Community of Concern

Please contact Jeannie Nix, Sophomore Counselor, at 251-445-2933 if you have any questions.

Community of Concern

McT's Community of Concern attended the Spring TADAA Workshop on Monday, April 24th, at the Gulf Coast Exploreum. It was an incredible workshop which included the traveling, national DEA Exhibit ~ Drugs: Costs and Consequences. Our students also heard from inspiring speakers and came back to school with an idea of how drugs and alcohol destroy bodies, lives, communities, and the environment. Click here for more information about the DEA exhibit at the Gulf Coast Exploreum Science Center.
Community of Concern Members Pierce Watson, Gregory Marshall, Alan Andrews, Bo Brutkiewicz, Sue Chapman, Kaitlyn Estes, Jayli Dismukes, Khuyen Tran, and Caroline McGrath at the TADAA Workshop at the Gulf Coast Exploreum.
In preparation for Spring Break, our Community of Concern student members have developed a program called Conversations that Count to present to our Freshmen. During Theology classes, our CoC members presented a lesson meant to inform the Freshmen about the physical and legal consequences of underage drug and alcohol use. They then broke into small discussion groups led by the CoC members and discussed how to handle specific situations in which the students may find themselves. The goal of the lesson and activity was to help prepare our underclassmen to make smart decisions when faced with difficult situations.
Parent Power Cast
Displaying Parentpowercastlogo.jpg
The Drug Education Council is happy to share their first ever podcast called Parent Power Cast. Parent Power Cast is an effective learning tool for parents as they are faced with challenging situations. Our Parent Power Cast will share real stories from our Community leaders, featuring Judge Edmond Naman, Juvenile Judge at Strickland Youth Center in the first episode.
Click here to listen to the first episode!

Parents have more influence than they might realize to prevent substance use.

Although many parents may feel like their children are pulling away during adolescence, parents still play an important role in keeping their children away from drugs and alcohol. Research has shown that adolescents face a greater risk of substance use if they have friends who drink or use drugs, but according to one study,* parents can significantly cut that risk by having a healthy, open relationship with their children. Of note, says lead researcher Thomas Schofield of Iowa State University, "Parents don't even have to be 'super parents,'" but simply need to invest time into building a solid foundation of communication and respect with their children. See the full article here:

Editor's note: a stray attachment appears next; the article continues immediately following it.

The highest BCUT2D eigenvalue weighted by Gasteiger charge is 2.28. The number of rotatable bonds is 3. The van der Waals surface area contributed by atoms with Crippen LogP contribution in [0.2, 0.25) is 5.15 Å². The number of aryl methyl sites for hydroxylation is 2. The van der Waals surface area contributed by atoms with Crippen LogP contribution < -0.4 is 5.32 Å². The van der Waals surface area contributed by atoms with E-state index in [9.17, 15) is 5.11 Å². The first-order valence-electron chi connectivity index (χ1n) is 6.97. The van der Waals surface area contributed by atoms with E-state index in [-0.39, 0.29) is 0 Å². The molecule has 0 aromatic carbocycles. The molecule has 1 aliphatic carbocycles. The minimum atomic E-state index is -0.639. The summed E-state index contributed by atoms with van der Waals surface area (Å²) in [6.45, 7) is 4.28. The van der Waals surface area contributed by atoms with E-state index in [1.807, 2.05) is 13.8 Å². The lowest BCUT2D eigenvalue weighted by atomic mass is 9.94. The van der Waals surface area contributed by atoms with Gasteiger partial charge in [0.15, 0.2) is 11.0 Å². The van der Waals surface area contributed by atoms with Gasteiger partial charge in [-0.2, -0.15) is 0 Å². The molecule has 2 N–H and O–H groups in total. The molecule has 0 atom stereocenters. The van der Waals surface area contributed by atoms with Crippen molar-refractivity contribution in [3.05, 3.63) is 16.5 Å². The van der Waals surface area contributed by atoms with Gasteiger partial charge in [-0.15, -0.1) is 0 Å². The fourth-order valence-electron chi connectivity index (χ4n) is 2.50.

Facts on Underage Drinking 

  • Many more young people use alcohol than tobacco or illegal drugs.
  • By age 18, more than 70% of teens have had at least one drink.
  • When young people drink, they drink a lot at one time.
  • Teens drink less often than adults. But when teens do drink, they drink more than adults. On average, young people have about 5 drinks on a single occasion. This is called binge drinking, a very dangerous way of drinking that can lead to serious problems and even death.
  • Early drinking can cause later alcohol problems.
  • Of adults who started drinking before age 15, around 40% say they have the signs of alcohol dependence. That rate is four times higher than for adults who didn't drink until they were age 21.

The Negative Impact of Legalizing Marijuana

The Drug Education Council invited Tom Gorman, Director of Rocky Mountain HIDTA, to speak with educators in our community about the dangers of Legalizing Marijuana. Learn the facts about the negative impact legalizing marijuana can have on our community on the Rocky Mountain HIDTA website.



Some Helpful Resources:

To report underage drinking/parties
To view a recap of the Underage Drinking Survey we sent out with Mrs. Haas September letter, please read the October Principal's Message under About Us